Vic Elford, Porsche motorsport legend, passed away at his home in Plantation Florida on March 13. In the last few years, the 86-year-old battled cancer with the same courage, will, and determination that he had on track. These same values made him one of only four drivers to have six major victories at the Nürburgring.
His ability to get the fastest speed from cars from rally racers to hill climb specials, sports car prototypes to Formula One cars has earned him the moniker “Quick Vic”. Elford is survived by his wife, Anita.
Porsche Cars North America President and CEO Kjell Gruner stated, “We have stayed close to Vic and Anita, particularly in recent years, and while we knew Vic was ill, the loss is still felt acutely – we send our sincere condolences to Anita and to the whole family. His achievements on track are simply staggering – I grew up in awe of him, as many of us at Porsche did – yet it will be his warmth, his kindness and decency that will remembered most by the colleagues who knew him well.”
Elford holds the record of being the first driver to have an average lap of more than 150 mph at the Circuit de la Sarthe (Le Mans). He was able to achieve this feat in a 1970 Porsche 917 LH (Long-Tail). Behind the wheel of a Porsche 911, he was able to claim victory at the grueling 24 Hours of Le Mans – twice – in 1967 and 1973, and he also won at the prestigious Monte Carlo Rally.
Using a Porsche 907, he conquered the Rolex 24 at Daytona in back-to-back weeks in 1967. This victory is doubly special for the marque as it was their first international 24-hour race victory. Elford also had eight starts at Le Mans, with six of those eight in a Porsche. He got his first victory behind the wheel of a Porsche 906 K. His second victory was in a Ferrari. In a Porsche 911 Carrera RSR, Elford had his last start at Le Mans. His legendary driving career also had him racing in Can-Am and NASCAR’s Daytona 500.
Porsche Motorsport North America President and CEO Volker Holzmeyer said, “I’m desperately sad to hear this news. We have lost one of the all-time greats from our motorsport community. At Porsche we’re often described as a family – but in motorsport especially so. On behalf of every one of us at Porsche Motorsport North America we want to express our profound sadness at this news. Vic was – and will always be – a hero to us. Our immediate thoughts are with his family and his friends at this time.”
To call Elford’s track victories impressive and awe-inspiring is a gross understatement. Still, it pales in comparison to the greatest honor that Elford has achieved. It was when he was named Chevalier de l’Ordre National du Mérite by French President Georges Pompidou back in 1972.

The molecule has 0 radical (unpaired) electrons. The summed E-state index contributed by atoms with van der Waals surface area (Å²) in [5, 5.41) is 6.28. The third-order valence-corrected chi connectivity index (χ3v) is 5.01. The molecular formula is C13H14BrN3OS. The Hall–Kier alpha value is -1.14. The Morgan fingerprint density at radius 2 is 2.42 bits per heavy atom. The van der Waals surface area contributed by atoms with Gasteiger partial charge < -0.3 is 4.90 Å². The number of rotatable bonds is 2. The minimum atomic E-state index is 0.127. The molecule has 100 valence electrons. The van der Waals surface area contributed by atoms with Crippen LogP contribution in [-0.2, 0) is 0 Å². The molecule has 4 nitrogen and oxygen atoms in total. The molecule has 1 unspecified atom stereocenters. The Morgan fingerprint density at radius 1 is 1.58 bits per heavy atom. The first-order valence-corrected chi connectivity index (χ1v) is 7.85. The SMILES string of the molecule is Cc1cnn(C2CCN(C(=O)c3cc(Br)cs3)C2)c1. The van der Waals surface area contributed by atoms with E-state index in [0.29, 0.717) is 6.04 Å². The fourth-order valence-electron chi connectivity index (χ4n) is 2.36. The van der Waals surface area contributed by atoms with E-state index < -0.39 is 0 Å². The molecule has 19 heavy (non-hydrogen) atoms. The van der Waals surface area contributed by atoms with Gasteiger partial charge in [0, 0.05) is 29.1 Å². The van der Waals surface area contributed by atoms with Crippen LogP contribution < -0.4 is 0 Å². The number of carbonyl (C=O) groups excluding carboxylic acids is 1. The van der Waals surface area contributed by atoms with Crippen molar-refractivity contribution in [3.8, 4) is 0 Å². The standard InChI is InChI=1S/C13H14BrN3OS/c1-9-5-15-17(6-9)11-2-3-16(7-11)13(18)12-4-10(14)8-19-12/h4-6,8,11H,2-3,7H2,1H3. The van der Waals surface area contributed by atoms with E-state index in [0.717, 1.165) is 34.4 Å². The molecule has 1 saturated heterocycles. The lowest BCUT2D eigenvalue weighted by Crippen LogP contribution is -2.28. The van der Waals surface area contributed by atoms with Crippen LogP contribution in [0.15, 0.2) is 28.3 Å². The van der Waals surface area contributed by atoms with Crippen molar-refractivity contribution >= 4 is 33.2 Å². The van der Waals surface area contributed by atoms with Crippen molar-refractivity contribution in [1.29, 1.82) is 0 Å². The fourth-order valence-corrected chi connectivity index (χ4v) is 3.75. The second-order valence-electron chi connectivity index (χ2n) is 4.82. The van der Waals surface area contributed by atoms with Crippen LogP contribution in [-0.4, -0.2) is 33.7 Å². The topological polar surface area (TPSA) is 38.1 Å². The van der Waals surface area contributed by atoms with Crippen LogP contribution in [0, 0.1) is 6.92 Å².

He rightfully earned this prestigious honor for his act of courage and heroism when he stopped in the middle of the 24 Hours of Le Mans race to help a fellow driver who was in a burning car. That same consideration and empathy of his fellow drivers have touched generations, and to this day Elford is an acknowledged hero and mentor for numerous drivers.
“Vic Elford was truly an icon. He was loved by many. His accomplishments were unmatched, and he will be greatly missed by all. Vic and I became friends later in his career. We never raced against each other, but I respected the man greatly. I feel terrible for Anita. She was his right hand man. She, his family and his friends are all in my thoughts. Anita is a strong woman and I take some comfort in knowing she will succeed in her next step,” Hurley Haywood added.
Elford’s skill was immortalized in the movie Le Mans by Steve McQueen. He was personally chosen by McQueen to handle the high-speed close-up action shots behind the wheel of the famed Porsche 917. In June 2021, the iconic film celebrated its 50th Anniversary.
Elford was also a driving coach and an author, penning two books: The Porsche High Performance Driving Handbook and Reflections on a Golden Era in Motorsport.
“As a factory Porsche driver, I got to know Vic quite well – at first, I was a in awe just to be in his presence. Quickly– his direct approach and immense humility immediately made you feel at ease. Always upbeat, it was such a treat to hear Vic tell stories of his legendary journeys with a massive smile. I will always be grateful for the fun we had, his encouragement and the kindness he showed me. My thoughts are with Anita and everyone who knew Vic. I’m so sad he’s gone,” Patrick Long shared.